Balance sheet calculations, price evidence, and eyewitness testimony all indicate that the food insecurity in North Korea is rising and a resumption of aid is justified. Proponents of aid like me ought to have the intellectual honesty to admit that aid acts as implicit balance of payments support and at the margin could further North Korean military ambitions. You can’t be a little pregnant on this one.
Last month US and North Korean negotiators reached an agreement on the resumption of aid. Sort of. Despite the usual bromide that the US does not link humanitarian assistance to other diplomatic goals, the quid pro quo was the suspension of North Korean nuclear activities and a resumption of nuclear negotiations. The catch is that US thought that it was negotiating over the 240,000 metric tons of assistance that it had assessed the North Koreans needed, while the North Koreans expected the balance of 330,000 metric tons from the prior, suspended, aid program as the reward for concessions on their nuclear activity.
The death of Kim Jong-il has implications for both sides in this standoff. For the US, it reduces the credibility of North Korean concessions on nukes and the US responded by suspending the deal. For the North Koreans the problem is even knottier: Kim Jong-il signed off on the deal at a price of 330,000 tons of assistance—to accept the US offer of 240,000 tons would constitute a concession beyond what the recently departed Dear Leader authorized. Nevertheless, the joint New Year’s editorial, which appeared after the Beijing negotiations and the death of Kim Jong-il, contained an unprecedented admission of North Korea’s food problems, and could be interpreted as a signal that the North Koreans were still seeking assistance.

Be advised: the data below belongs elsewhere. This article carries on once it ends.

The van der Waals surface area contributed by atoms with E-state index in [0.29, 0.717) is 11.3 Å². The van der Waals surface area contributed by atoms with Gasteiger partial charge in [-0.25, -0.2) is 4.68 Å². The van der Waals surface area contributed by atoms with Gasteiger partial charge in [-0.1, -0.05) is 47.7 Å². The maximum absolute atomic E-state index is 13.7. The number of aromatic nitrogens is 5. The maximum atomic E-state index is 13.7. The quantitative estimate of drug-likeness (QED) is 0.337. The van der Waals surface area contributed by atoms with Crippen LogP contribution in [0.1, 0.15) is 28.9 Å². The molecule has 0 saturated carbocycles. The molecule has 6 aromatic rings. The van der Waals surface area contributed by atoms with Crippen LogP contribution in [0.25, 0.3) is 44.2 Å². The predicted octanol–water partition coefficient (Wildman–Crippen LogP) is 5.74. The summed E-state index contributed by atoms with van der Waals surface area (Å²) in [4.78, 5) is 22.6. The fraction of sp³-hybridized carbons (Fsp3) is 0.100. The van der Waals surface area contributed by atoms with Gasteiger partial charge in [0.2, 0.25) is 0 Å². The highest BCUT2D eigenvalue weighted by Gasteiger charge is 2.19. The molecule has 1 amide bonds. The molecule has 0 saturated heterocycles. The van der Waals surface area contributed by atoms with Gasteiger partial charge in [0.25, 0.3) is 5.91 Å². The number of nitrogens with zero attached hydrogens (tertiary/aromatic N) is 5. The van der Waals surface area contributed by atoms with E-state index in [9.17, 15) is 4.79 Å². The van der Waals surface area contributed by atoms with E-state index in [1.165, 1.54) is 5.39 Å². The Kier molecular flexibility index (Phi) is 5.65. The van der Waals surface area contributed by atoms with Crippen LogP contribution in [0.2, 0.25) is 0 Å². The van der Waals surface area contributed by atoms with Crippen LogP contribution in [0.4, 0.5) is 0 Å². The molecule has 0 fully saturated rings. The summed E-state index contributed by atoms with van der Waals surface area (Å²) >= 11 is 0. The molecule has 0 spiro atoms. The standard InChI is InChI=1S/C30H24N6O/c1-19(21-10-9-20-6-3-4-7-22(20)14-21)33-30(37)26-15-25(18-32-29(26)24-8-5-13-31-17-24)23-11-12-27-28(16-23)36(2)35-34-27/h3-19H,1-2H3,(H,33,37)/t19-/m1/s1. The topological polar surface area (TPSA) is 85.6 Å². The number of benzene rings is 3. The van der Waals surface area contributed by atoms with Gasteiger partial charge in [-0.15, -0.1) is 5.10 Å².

One has to suspect that there are Obama Administration political advisors who are not entirely displeased by this impasse. They have an understandable wariness of expending any political capital on North Korea in an election year borne of demonstrated Republican opposition to aid and the historical memory of the drubbing on North Korea that the Clinton Administration took in the run-up to the 1996 election.
So where does that leave us? We could get lucky. The Chinese are reputedly extending aid and for what it is worth, the FAO is predicting a softening of world grain prices, a critical determinant of food security in North Korea.
But it is also quite possible that if bellies remain empty, in the run-up to the 15 April Kim Il-sung centenary, Kim Jong-un will be tempted to wave the bloody shirt. Ironically another nuclear test might be among the more benign options. Given the mood in Seoul, another military provocation directed at the South could, as they say, get “kinetic.”